Crime Library: Criminal Minds and Methods

The Genius Bomber: The Mormon Forgery Murders

The Forger's Influence

Mark Hofmann in court
Mark Hofmann in court

With the successful forging of documents by 129 different people and of some 450 Mormon documents that deceived the experts of one of the most powerful religions in the world, its clear that Hofmann was something of a skilled genius.    He'd cheated associates by trading his fakes for some of their genuinely valuable documents, and then selling those documents to enrich himself. 

Yet even after Hofmann was exposed, collectors continued to buy and sell his work as if it were the real thing.   Some just wanted their investment back but some did not know what had happened.  Even as late as 1997, as described at length in The Poet and the Murderer, his forgeries were still showing up.  The Amherst, Massachusetts, library purchased a two-stanza poem from Sotheby's for $24,150 that they believed Emily Dickinson had penned. There was a neat little inscription on the other side of the paper, "Aunt Emily," that seemed to have originated with a relative of the poet's.  It was only when someone decided to find out who might have written it that the fraud was exposed.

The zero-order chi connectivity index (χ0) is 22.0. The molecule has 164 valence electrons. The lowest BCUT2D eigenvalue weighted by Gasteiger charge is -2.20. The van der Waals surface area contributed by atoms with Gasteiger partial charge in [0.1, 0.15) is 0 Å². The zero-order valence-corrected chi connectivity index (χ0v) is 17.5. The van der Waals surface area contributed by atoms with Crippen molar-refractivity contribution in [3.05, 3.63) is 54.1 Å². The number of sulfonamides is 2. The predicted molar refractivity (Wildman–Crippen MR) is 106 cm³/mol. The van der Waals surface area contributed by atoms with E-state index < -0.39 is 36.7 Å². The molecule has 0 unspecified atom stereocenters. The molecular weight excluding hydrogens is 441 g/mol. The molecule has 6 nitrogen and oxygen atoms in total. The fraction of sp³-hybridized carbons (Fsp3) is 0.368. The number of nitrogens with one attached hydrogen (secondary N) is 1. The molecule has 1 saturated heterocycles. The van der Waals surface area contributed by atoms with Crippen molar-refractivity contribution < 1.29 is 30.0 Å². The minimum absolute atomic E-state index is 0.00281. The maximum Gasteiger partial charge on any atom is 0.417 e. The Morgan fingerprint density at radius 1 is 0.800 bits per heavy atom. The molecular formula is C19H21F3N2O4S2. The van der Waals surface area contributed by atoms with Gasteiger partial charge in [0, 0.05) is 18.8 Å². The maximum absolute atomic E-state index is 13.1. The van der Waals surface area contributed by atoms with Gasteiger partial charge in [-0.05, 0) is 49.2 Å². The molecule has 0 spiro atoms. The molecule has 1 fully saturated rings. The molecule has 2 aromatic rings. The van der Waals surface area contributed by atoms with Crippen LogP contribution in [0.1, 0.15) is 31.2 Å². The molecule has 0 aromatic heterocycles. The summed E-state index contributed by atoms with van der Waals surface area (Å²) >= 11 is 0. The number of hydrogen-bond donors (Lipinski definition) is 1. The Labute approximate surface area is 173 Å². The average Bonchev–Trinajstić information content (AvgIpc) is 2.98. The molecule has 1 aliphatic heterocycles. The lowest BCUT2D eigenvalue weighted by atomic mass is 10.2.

Although the poem was written on the correct paper for the period, with the correct writing instrument and the right literary themes and style, it was nevertheless traced to Mark Hofmann.   As usual, he had taken delight in seeing others enthusiastically appraise it as an undiscovered Dickinson work.  Later he said that he thought the "Aunt Emily" inscription had been a nice touch.

A comparison of handwriting from Emily Dickinson and Mark Hofmann
A comparison of handwriting from Emily Dickinson and Mark Hofmann

Worral quotes Throckmorton as saying that Hofmann comes up for parole in 2006.  In prison, he keeps mostly to himself.  His wife divorced him and took the children, so he may not have much to look forward to if he does get out.  You can bet the documents examiners will be watching for him.

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